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16 May 2024 – The Hindu


Population Control Measures in India

The history of population control:

  • In 1951, India was one of the first countries to confront the issue of population growth.
  • TFR was approximately 9% in 1950 (the fifth round of the National Family Health Survey, or NFHS) and is currently 2%.
  • After the 1970s, there was a sharp fall, indicating that the fertility rate and economic prosperity were inversely correlated.

Uttar Pradesh Population (Stabilisation, Welfare, and Control) Bill, 2021:

  • No government job: According the Bill, couples with more than two children would not be considered for government employment.


  • What would happen to someone who worked for the government and then had a third kid was unclear.
  • Remarrying: When a parent of two kids gets remarried and has a third kid.
  • Politics of majority appeasement and political polarisation were perceived to be strengthened by the Bill.

What does the data indicate?

  • NFHS data: Despite Muslims having a larger fertility rate than Hindus, the difference has significantly narrowed.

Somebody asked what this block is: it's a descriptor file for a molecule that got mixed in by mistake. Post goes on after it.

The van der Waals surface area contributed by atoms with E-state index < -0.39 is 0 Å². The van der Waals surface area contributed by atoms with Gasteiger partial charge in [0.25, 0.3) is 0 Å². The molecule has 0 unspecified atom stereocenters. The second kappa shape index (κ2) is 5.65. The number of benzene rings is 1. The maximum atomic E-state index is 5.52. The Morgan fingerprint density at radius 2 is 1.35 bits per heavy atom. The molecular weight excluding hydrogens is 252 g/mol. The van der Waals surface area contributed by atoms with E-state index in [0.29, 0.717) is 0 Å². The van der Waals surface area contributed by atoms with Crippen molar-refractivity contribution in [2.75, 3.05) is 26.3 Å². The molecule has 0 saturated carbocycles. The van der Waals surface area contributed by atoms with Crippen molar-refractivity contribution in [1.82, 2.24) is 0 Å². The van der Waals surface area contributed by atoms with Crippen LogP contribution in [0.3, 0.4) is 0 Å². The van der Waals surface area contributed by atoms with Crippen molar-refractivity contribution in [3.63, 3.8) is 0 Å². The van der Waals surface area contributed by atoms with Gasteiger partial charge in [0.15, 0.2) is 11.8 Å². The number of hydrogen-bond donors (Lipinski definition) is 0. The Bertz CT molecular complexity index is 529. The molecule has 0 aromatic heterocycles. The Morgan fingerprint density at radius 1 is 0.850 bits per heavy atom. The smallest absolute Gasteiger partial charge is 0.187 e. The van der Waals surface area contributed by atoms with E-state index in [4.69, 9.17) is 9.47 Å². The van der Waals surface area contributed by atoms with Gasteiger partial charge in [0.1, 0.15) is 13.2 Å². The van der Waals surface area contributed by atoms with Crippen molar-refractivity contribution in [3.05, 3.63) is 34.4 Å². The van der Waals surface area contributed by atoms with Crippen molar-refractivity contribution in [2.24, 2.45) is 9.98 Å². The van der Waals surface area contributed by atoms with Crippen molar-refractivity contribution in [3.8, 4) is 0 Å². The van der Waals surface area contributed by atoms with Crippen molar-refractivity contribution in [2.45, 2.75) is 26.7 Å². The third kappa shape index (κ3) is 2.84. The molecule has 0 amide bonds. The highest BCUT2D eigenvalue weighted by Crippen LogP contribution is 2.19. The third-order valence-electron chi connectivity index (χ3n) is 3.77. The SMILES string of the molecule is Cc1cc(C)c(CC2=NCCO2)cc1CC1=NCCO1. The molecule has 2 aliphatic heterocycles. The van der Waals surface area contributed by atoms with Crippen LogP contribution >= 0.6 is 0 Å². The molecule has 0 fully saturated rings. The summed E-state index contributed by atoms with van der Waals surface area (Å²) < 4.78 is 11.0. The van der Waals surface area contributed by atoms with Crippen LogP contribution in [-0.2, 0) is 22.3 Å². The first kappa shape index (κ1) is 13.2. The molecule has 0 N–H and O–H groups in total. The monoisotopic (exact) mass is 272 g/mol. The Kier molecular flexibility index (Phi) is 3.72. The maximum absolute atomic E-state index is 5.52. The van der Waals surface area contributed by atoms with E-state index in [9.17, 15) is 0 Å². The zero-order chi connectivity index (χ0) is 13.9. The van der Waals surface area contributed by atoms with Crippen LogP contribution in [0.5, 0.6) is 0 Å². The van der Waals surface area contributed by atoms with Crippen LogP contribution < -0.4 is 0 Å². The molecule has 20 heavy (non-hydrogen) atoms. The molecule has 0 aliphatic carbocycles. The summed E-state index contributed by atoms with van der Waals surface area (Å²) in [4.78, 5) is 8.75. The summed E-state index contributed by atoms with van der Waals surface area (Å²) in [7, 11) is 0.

• The fertility rate difference between Muslims and Hindus in 1992–1993 was 1 (one point one).
  • This is currently only 35 (zero, three, five).
  • Twenty percent of the population in Uttar Pradesh is Muslim. In 1981, TFR was eight percent; by 2011, it had down to two percent.
  • TFR in Assam, where 33% of the population is Muslim, is 1.9 percent.
  • The predominant population of Jammu and Kashmir is Muslim, and the TFR decreased from 5.4 percent in 1981 to 1.4 percent in 2011.
  • Reproductive health: Research indicates that Muslims have embraced more effective family planning practices than Hindus.
  • Problems with population control using force:
  • Minister of External Affairs: Gender imbalances can result from forced population control, which can have extremely harmful effects.
  • In the nations where forced population control techniques have been used, such as China, the outcomes have not been encouraging.
  • Rate of fertility:
  • The number of live births to women of a certain age throughout the year expressed as a percentage of the average yearly population of women of that age is known as the fertility rate at that age.
  • TFR, or total fertility rate:
  • The total number of children born or anticipated to be born to a woman in her lifetime, if she were subject to the population’s average age-specific fertility rate, is what is meant to be understood.
  • Way Ahead:
  • India has achieved a notable improvement in population management characteristics, as evidenced by its TFR of 2%, which is even below the replacement threshold.
  • India must implement population control measures. Strengthening the public health system and increasing public awareness of the need for population control should be the main priorities.
  • The rate of ageing will be impacted by any form of forced control.
  • According to data from the UN, many countries are expected to see a rise in the number of elderly people and a fall in the number of young people.

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